Civil No. 970337.
June 4, 1998.
Appeal from the District Court, McKenzie County, Northwest Judicial District, William W. McLees, J.
Schoppert Law Firm, Minot, for petitioner and appellant; argued by Thomas K. Schoppert.
Andrew Moraghan (argued), Assistant Attorney General, Bismarck, for respondent and appellee.
[¶ 1] Donald Luebke appealed a judgment affirming the Department of Transportation's suspension of his driving license for 365 days for driving a motor vehicle under the influence of alcohol. Luebke claims he was deprived of his right under NDCC 39-20-02 to an independent blood test. We reverse and remand to the agency for further proceedings.
[¶ 2] At 7:44 p.m. on May 3, 1997, while patrolling U.S. Highway 85, Trooper Bonness of the Highway Patrol stopped Luebke for speeding. Luebke admitted he "had had a few in Alexander," and Bonness did field sobriety tests. Luebke passed the HGN and one-leg-stand tests, but failed the walk-and-turn test. After Bonness gave Luebke the implied consent advisory, Luebke agreed to an Alco-Sensor breath test, but he failed it. Bonness arrested Luebke for driving under the influence of alcohol. Bonness again read the implied consent advisory to Luebke and asked Luebke to take an Intoxilyzer test. Luebke asked to speak to an attorney, and Bonness took him to the Watford City Law Enforcement Center. There, Bonness gave Luebke a telephone and telephone book. Luebke called his parents and made several unsuccessful attempts to reach an attorney. Between phone calls, McKenzie County Sheriff's Deputy Fulwider booked Luebke.
[¶ 3] Bonness told Luebke at 9:24 p.m. to make a decision on the Intoxilyzer test. Luebke agreed to the test, but said he had eaten a piece of beef jerky ten minutes earlier. Because neither Bonness nor the deputy had seen Luebke eat anything and they did not smell jerky on Luebke's breath, Bonness gave Luebke the test. At 9:43 p.m., within two hours after he had been stopped, the test showed Luebke had a blood alcohol concentration of .11 percent.
[¶ 4] Bonness issued Luebke a Report and Notice, placed him in custody of the Sheriff's office, and left the Center. Moments later, a radio dispatcher contacted Bonness, who was still in the Center parking lot talking to Deputy Fulwider. The dispatcher told Bonness that Luebke had requested an independent blood test. Bonness consulted his North Dakota Highway Patrol Policy Manual:
Additional Test Requested by the Person Arrested
1. NDHP officers will assist the defendant in obtaining a second test after the officer completes his/her test. If a second test is requested by the defendant, the following procedure will be utilized:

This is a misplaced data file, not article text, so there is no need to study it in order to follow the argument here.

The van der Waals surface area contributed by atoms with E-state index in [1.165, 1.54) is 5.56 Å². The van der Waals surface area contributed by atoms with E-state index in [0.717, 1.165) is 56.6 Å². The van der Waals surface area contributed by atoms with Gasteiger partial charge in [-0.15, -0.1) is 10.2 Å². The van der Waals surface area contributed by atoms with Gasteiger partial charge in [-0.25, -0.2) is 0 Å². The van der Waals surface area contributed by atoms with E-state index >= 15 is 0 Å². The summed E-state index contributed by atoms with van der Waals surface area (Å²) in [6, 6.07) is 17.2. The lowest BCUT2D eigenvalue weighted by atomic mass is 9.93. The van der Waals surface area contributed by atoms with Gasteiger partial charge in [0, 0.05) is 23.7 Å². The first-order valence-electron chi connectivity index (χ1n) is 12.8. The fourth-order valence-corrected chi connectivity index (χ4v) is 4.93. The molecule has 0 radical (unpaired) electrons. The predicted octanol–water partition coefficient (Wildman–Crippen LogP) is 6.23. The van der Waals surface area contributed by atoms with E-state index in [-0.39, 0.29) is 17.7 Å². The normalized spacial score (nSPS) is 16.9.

a. The officer will transport the defendant to the testing site (hospital), if another procedure in that county is not already set up to facilitate the second test.
b. The officer will transport only if the travel time is not more than 30 miles one way; and, only when the defendant is still in the custody of the officer; and, when the officer has not lost visual contact with the individual.
c. If transportation is provided and the second test is taken, the officer will witness the test and inform the individual the second test is to be paid for by him/her. In addition, the responsibility for mailing, custody of the sample, and obtaining reports or results of the test will also be borne by the defendant.
Bonness then informed the dispatcher he would not transport Luebke for a blood test, and if Luebke wanted an independent test, "he would have to get it on his own."
[¶ 5] At the administrative hearing, Fulwider testified he had heard both Luebke's request and Bonness' response, but he did not discuss the request with Bonness or follow up on it himself. No independent test was performed on Luebke.
[¶ 6] The hearing officer made these pertinent findings of fact and conclusions of law:
. . . At 10:06 p.m., Trooper Bonness was contacted by McKenzie County dispatch, notifying Trooper Bonness that [Luebke] requested his own independent blood test. Trooper Bonness was in his patrol car in the parking lot and informed dispatch that he would not be coming back to assist [Luebke]. There is no evidence regarding whether [Luebke] further requested jail personnel to assist with the test. Trooper Bonness did not hinder [Luebke's] attempts to obtain an independent test.
. . . Trooper Bonness had reasonable, articulable suspicion to stop [Luebke's] vehicle and reasonable grounds to believe he had been driving under the influence. Trooper Bonness placed [Luebke] under arrest. [Luebke] was given a fairly administered chemical test and was tested according to statute. Test results indicate [Luebke's] alcohol concentration to have been .11 percent.
The hearing officer suspended Luebke's driving license for 365 days.
[¶ 7] Luebke appealed the suspension, alleging he had placed something in his mouth within 20 minutes before the test, he should have been allowed to confront the state's test, and he was deprived of an opportunity to take an independent test. The district court affirmed the suspension of Luebke's driving license. Luebke appealed.